But it’s entertaining!
Er OK, yes it is entertaining – but some people (you know who you are) find big brother entertaining; and I’ve always been under the impression that Dragons’ Den was meant to be more than entertainment, and certainly not at the expense of some of the most dynamic and driven people in our society.

And then it hit me!
That last point, “the most dynamic and driven people in our society“. What Dragon’s Den does so well, so most magnificently, is show us that being enterprising, taking control of our hopes and dreams and doing something, is both possible and normal. The program shows us the slice of our society that makes us successful, the slice that creates wealth, value, and jobs; and it backs that up with the all important caveat; that dreams are great, reaching for the sky is what you need to do – but you must have your feet on firm ground whilst you do it, you must take heed of common sense.

So when you next join Peter, Theo and the rest of the… (whats a collective term for dragons?) anyway, when you next watch them laugh some plucky entrepreneur out of the den, remember the courage and determination that has brought them there, and hope that some of that rubs off on the rest of us.

Starting Your Operations

March 15, 2008

One thing that didn’t really get mentioned to us when we started the company was the importance of processes and establishing a common way of doing things. Six years on and it’s a key part of what we do. I was at a Scottish Enterprise event last November about focused on achieving an exit, and one of the first things that was mentioned was that to sell the business you had to be able to leave – and that means processes and infrastructure.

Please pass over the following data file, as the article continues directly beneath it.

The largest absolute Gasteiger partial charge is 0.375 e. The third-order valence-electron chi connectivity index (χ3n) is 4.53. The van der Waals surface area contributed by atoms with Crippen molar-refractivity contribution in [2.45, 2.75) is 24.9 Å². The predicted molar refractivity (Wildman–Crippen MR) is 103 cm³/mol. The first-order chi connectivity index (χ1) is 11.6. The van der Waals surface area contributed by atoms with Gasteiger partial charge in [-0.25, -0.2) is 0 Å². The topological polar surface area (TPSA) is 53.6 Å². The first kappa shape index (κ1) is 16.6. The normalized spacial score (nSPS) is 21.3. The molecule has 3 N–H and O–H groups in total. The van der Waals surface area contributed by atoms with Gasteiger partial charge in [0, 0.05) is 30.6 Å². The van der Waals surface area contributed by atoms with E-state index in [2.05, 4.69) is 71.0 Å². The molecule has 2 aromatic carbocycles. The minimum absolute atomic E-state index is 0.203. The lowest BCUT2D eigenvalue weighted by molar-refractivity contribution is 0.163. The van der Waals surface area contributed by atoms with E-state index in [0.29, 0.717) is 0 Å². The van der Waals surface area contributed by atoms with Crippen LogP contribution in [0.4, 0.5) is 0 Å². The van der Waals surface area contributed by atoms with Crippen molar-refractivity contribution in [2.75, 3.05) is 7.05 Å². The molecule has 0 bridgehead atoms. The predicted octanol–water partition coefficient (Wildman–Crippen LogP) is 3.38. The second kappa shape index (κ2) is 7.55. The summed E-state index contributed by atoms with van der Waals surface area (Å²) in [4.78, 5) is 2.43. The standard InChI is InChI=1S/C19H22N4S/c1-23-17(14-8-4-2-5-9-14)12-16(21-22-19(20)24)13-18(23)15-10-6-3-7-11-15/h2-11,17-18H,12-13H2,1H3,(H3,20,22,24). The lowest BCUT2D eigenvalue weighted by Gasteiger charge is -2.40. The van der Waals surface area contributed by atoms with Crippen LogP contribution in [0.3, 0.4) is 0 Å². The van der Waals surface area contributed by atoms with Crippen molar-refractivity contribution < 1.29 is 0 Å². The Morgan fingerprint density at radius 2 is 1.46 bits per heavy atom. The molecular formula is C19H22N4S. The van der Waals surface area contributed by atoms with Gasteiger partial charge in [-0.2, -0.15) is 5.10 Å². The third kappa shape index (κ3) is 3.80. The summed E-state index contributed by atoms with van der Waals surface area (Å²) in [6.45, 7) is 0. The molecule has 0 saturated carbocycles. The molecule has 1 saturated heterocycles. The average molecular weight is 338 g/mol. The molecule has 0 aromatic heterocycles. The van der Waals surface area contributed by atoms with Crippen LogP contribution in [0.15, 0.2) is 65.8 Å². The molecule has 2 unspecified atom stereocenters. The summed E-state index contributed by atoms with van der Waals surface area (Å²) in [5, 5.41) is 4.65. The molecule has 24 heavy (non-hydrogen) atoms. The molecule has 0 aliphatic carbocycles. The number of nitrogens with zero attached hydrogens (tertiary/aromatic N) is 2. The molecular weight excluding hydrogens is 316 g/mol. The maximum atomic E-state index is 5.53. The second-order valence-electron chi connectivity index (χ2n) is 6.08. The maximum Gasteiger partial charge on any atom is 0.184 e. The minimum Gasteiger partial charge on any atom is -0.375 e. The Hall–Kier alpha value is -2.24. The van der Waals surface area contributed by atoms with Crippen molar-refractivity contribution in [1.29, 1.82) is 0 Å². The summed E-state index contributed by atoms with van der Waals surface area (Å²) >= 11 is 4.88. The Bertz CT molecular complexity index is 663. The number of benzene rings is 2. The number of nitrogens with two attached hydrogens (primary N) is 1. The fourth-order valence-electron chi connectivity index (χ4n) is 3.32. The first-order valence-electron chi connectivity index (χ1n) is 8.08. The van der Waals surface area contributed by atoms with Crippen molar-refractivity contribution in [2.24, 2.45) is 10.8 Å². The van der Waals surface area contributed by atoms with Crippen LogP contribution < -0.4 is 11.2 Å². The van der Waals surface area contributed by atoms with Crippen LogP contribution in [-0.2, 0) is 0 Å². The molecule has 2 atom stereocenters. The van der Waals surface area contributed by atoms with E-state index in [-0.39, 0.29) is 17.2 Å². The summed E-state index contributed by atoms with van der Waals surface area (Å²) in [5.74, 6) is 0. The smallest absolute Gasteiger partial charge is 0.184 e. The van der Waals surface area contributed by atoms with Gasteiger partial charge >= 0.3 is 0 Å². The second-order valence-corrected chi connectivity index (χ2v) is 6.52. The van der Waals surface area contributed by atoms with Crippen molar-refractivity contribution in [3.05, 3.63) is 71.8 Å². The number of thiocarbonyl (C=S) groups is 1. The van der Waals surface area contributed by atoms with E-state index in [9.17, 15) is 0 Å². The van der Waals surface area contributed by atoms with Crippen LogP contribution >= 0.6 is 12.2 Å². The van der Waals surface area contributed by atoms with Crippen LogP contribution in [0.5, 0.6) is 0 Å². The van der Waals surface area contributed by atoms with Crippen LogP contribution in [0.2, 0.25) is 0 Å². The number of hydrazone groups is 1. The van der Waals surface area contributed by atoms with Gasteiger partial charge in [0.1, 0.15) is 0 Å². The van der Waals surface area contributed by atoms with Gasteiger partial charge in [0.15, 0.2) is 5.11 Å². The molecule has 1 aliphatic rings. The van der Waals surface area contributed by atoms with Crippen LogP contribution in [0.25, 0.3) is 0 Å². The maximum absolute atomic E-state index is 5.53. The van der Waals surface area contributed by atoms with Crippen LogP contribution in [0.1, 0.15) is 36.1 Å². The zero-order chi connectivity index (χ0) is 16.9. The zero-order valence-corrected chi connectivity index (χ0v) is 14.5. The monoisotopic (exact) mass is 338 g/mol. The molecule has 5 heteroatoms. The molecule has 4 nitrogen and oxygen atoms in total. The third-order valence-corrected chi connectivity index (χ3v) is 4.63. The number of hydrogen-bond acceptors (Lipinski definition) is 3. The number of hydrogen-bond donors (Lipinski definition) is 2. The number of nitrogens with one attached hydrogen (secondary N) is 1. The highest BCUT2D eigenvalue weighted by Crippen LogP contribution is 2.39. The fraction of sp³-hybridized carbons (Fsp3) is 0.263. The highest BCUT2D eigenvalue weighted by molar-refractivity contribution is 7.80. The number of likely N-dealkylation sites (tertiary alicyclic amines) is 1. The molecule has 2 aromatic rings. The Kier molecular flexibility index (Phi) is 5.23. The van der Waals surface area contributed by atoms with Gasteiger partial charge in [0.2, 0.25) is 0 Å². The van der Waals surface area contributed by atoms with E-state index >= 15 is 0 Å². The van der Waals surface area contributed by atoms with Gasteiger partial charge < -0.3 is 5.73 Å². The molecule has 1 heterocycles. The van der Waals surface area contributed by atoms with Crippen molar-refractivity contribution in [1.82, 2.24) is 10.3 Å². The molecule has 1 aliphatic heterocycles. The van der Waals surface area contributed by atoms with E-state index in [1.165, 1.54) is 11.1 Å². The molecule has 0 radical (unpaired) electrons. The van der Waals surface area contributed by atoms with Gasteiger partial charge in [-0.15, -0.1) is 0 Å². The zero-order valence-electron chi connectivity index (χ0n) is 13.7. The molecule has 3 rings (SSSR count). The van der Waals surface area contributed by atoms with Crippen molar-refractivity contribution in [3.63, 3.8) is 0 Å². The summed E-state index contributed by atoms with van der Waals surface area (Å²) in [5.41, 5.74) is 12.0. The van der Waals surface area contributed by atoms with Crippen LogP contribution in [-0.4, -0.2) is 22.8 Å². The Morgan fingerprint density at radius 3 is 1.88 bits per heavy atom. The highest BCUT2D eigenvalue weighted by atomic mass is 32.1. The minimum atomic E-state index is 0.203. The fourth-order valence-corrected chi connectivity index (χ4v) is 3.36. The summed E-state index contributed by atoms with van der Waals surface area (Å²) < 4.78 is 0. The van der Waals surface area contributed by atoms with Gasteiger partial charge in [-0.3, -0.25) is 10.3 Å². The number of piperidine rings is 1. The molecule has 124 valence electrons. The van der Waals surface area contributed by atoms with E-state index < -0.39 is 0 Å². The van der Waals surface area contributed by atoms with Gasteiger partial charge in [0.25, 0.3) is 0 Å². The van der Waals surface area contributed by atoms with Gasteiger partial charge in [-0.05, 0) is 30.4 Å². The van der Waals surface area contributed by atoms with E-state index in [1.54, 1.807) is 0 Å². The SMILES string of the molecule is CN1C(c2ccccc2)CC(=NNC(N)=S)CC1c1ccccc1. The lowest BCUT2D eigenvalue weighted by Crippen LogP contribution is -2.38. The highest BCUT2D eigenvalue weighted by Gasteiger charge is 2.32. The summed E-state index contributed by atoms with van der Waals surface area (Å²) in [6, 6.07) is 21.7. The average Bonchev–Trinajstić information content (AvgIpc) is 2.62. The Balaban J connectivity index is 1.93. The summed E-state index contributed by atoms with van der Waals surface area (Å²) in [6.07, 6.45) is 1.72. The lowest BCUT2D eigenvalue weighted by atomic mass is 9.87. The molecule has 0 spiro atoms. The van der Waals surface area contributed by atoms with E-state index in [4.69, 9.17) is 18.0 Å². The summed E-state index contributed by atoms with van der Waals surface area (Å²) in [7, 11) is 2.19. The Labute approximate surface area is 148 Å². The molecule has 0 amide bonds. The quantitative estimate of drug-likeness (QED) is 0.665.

I can’t help you on the processes that are specific to your business, but I can give some pointers on the things you might do to create an infrastructure from which you can grow, and most importantly manage the business in fast and efficient manner.

The first thing for me that starts a businesses infrastructure these days is Email. Do not underestimate how important it is to have an email system you can rely on and work with at speed. Using RescueTimer I’ve worked out that some days I can spend upwards of 2 hours on email alone and I’m sure that I’m no where near the top of that scale. Also you’ll receive hundreds or indeed thousands of messages (many of them spam), and you’ll need a system that can deal with the load, filter the junk, and find you the message you need when you need it regardless of how long ago it was sent.

To that end I implore you; do not just signup for the default email server from your ISP or domain host, we did and for years we suffered email outages, unusable webmail, and unstable outlook installations (did you know that outlook has problems with data files larger than 2Gb?)